I have wept these past days, weeks, and months. I have felt the truth of Jesus’s words in the Gospel of Matthew, pronouncing woe upon “the cities where most of his mighty works had been done, because they did not repent.”
Woe to us, indeed.
Yet, Jesus’s invitation still stands, offered in the verses that immediately follow his words of judgment: “Come to me, all you who are weary and burdened, and I will give you rest. Take my yoke upon you and learn from me, for I am gentle and humble in heart, and you will find rest for your souls.”
Over the past few years, in the midst of the turmoil the church and the country are enduring, I have received countless messages of pain and lament from fellow evangelicals (and especially Baptists), asking me what to do, where to go, whether to stay in the church or to leave.
I understand many have been hurt or betrayed by the institutional church. And while my wounds are not as deep as those of so many, I now count myself among them. I don’t always know what to say to people in their pain. But one thing I do know to say is, “The bride of Christ needs you. Don’t abandon her to those who exploit and abuse her. Christ loves his bride too much for us to let her go.”
My childhood church has come to mind a lot lately, perhaps because these days in church life have so dismayed and disoriented me. I smile now at my long ago worries about the aesthetics of my someday wedding. Yet, when I reflect a bit more, I see now below the surface-level worry was something deeper: a young, innocent and earnest believer who simply couldn’t imagine a future apart from her church.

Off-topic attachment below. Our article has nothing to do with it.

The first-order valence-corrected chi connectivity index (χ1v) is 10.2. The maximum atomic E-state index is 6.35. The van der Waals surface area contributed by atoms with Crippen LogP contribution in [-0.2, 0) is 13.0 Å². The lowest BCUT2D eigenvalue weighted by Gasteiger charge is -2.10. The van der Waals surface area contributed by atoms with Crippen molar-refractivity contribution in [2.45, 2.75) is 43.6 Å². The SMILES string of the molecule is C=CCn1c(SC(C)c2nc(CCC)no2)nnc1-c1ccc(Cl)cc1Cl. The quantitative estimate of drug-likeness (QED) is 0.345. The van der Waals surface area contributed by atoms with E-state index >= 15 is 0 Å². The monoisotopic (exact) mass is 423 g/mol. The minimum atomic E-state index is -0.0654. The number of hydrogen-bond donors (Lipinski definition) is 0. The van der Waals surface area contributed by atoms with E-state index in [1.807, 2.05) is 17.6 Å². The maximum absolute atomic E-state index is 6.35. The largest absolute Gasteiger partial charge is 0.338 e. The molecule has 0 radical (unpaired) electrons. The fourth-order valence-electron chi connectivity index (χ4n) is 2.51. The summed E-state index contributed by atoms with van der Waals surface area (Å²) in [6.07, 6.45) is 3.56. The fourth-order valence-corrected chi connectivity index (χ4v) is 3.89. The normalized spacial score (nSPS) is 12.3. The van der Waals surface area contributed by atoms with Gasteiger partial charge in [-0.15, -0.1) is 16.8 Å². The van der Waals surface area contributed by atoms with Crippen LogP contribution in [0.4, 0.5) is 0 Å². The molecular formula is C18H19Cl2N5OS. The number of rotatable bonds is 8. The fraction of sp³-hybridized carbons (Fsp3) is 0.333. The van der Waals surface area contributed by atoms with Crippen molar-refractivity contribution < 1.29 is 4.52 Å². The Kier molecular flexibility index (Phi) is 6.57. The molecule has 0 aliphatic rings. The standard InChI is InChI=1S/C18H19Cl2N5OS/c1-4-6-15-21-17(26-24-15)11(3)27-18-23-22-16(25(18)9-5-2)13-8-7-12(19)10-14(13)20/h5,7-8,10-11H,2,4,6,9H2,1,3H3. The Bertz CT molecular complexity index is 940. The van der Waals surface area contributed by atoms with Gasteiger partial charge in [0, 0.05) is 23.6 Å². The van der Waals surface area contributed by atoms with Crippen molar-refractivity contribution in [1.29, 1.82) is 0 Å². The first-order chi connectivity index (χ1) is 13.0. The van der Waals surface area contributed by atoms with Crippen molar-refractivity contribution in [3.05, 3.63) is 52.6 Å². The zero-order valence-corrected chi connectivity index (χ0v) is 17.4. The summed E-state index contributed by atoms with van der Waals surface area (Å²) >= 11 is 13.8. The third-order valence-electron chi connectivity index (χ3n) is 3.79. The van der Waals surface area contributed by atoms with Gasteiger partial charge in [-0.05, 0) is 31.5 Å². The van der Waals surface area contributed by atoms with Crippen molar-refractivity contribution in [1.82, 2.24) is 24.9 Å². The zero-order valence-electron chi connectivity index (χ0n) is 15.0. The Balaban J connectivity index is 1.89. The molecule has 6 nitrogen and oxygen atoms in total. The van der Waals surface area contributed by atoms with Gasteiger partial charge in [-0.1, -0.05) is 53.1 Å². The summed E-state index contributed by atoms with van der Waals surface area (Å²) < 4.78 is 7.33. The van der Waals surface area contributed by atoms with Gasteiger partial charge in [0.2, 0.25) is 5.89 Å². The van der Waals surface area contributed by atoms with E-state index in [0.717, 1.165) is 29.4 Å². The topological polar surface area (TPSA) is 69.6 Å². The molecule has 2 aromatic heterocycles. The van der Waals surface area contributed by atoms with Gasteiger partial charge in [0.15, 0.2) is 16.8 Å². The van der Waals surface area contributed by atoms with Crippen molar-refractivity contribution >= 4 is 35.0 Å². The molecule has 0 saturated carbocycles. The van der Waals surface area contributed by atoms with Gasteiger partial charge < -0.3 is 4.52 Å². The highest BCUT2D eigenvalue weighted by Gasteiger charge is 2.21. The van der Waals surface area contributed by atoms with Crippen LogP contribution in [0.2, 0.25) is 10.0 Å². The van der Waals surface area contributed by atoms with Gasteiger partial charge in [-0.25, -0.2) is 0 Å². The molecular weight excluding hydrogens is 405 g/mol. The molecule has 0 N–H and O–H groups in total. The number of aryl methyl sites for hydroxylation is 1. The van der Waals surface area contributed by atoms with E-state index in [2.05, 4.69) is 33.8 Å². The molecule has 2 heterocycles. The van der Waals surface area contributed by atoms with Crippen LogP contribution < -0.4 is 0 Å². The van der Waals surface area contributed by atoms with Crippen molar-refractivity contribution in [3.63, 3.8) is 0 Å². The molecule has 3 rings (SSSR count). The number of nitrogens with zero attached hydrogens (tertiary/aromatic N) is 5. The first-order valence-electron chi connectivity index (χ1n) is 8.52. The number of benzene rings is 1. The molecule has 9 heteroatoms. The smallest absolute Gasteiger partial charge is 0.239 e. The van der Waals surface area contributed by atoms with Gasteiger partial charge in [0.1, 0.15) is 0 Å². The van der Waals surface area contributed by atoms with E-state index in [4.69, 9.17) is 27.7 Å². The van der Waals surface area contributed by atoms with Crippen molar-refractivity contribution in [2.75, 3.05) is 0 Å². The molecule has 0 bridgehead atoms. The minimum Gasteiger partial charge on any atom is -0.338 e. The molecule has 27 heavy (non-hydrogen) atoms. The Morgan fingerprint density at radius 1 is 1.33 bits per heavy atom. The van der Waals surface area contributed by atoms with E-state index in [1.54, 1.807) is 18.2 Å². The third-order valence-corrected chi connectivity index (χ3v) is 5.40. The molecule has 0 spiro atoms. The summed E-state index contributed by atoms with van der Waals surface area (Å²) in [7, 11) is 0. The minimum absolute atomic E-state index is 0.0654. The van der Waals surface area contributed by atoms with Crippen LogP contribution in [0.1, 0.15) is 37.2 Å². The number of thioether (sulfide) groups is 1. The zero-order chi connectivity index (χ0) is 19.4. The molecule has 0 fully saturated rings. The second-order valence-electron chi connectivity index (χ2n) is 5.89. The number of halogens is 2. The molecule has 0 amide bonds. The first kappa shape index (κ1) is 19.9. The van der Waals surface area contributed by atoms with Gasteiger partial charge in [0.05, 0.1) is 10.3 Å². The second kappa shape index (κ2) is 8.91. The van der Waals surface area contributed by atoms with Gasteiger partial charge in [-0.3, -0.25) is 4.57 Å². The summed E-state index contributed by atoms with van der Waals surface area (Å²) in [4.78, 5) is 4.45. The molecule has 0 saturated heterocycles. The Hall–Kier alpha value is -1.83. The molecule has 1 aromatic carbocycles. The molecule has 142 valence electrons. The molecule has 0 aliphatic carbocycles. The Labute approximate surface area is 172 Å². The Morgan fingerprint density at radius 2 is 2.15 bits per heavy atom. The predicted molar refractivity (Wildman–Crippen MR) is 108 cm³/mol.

I still can’t.
But I know better now what that future looks like, what it means to be a part of the church, not merely a daydreamer in the pew. I realize while churches are led by fallen humans, Christ is the true Shepherd, my real Groom.
Yes, the bride of Christ — the church — is seared, spotted, smudged and smeared.
Yet even so.
The gentle and humble can still be found.
Like Pastor Vern. And like countless other pastors, missionaries, teachers and servants who spend hidden lives of no name or repute, toiling for God’s kingdom in The Middle of Nowhere, day in and day out. Who preach the Word on Sunday and deliver the mail Monday through Saturday.
Who drive long country miles to bring meals to the sick and lonely. Who cut out construction paper hearts for toddler hands to cover with glue and glitter. Who pore over obscure footnotes in search of deeper understanding.
Who shoulder the cries of confession for those who’ve gone astray. Who shoulder the tears of torment for those who’ve been abused. Who don’t headline conferences, or sell books they’ve not written under their name, or tweet their way to feeble fame. Who love because they were first loved.
The eyes of these are on the coming perfection, the future glory, the feast that is still being prepared. From either side, or maybe the middle, they walk down the aisles. Because they see only the Groom, they are moving toward him, their feet firmly placed on this present ground, gently tapping out the time.
Karen Swallow Prior, Ph.D., is Research Professor of English and Christianity and Culture at Southeastern Baptist Theological Seminary. She is the author of several books, including On Reading Well: Finding the Good Life through Great Books.